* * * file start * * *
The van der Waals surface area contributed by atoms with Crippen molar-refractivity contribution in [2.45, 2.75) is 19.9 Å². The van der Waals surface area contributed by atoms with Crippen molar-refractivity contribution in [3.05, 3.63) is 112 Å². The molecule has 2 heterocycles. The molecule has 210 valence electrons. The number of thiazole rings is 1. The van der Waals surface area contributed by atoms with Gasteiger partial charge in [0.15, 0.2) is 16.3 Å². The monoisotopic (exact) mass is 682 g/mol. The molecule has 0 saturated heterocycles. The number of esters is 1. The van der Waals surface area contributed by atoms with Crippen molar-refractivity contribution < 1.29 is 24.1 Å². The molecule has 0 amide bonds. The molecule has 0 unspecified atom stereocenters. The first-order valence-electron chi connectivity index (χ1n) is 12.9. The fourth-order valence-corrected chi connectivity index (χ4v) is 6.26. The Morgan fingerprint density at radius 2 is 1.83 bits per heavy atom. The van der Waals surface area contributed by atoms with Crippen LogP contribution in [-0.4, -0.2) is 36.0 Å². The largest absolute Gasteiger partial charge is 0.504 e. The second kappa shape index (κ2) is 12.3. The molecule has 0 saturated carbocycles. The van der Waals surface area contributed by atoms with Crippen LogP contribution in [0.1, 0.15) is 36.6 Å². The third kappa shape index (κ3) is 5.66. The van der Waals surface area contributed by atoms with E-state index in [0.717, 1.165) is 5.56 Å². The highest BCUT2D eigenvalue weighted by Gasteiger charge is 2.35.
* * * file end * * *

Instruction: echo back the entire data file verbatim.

The van der Waals surface area contributed by atoms with Crippen molar-refractivity contribution in [2.45, 2.75) is 19.9 Å². The van der Waals surface area contributed by atoms with Crippen molar-refractivity contribution in [3.05, 3.63) is 112 Å². The molecule has 2 heterocycles. The molecule has 210 valence electrons. The number of thiazole rings is 1. The van der Waals surface area contributed by atoms with Gasteiger partial charge in [0.15, 0.2) is 16.3 Å². The monoisotopic (exact) mass is 682 g/mol. The molecule has 0 saturated heterocycles. The number of esters is 1. The van der Waals surface area contributed by atoms with Crippen molar-refractivity contribution < 1.29 is 24.1 Å². The molecule has 0 amide bonds. The molecule has 0 unspecified atom stereocenters. The first-order valence-electron chi connectivity index (χ1n) is 12.9. The fourth-order valence-corrected chi connectivity index (χ4v) is 6.26. The Morgan fingerprint density at radius 2 is 1.83 bits per heavy atom. The van der Waals surface area contributed by atoms with Crippen LogP contribution in [-0.4, -0.2) is 36.0 Å². The largest absolute Gasteiger partial charge is 0.504 e. The second kappa shape index (κ2) is 12.3. The molecule has 0 saturated carbocycles. The van der Waals surface area contributed by atoms with Crippen LogP contribution in [0.1, 0.15) is 36.6 Å². The third kappa shape index (κ3) is 5.66. The van der Waals surface area contributed by atoms with E-state index in [0.717, 1.165) is 5.56 Å². The highest BCUT2D eigenvalue weighted by Gasteiger charge is 2.35.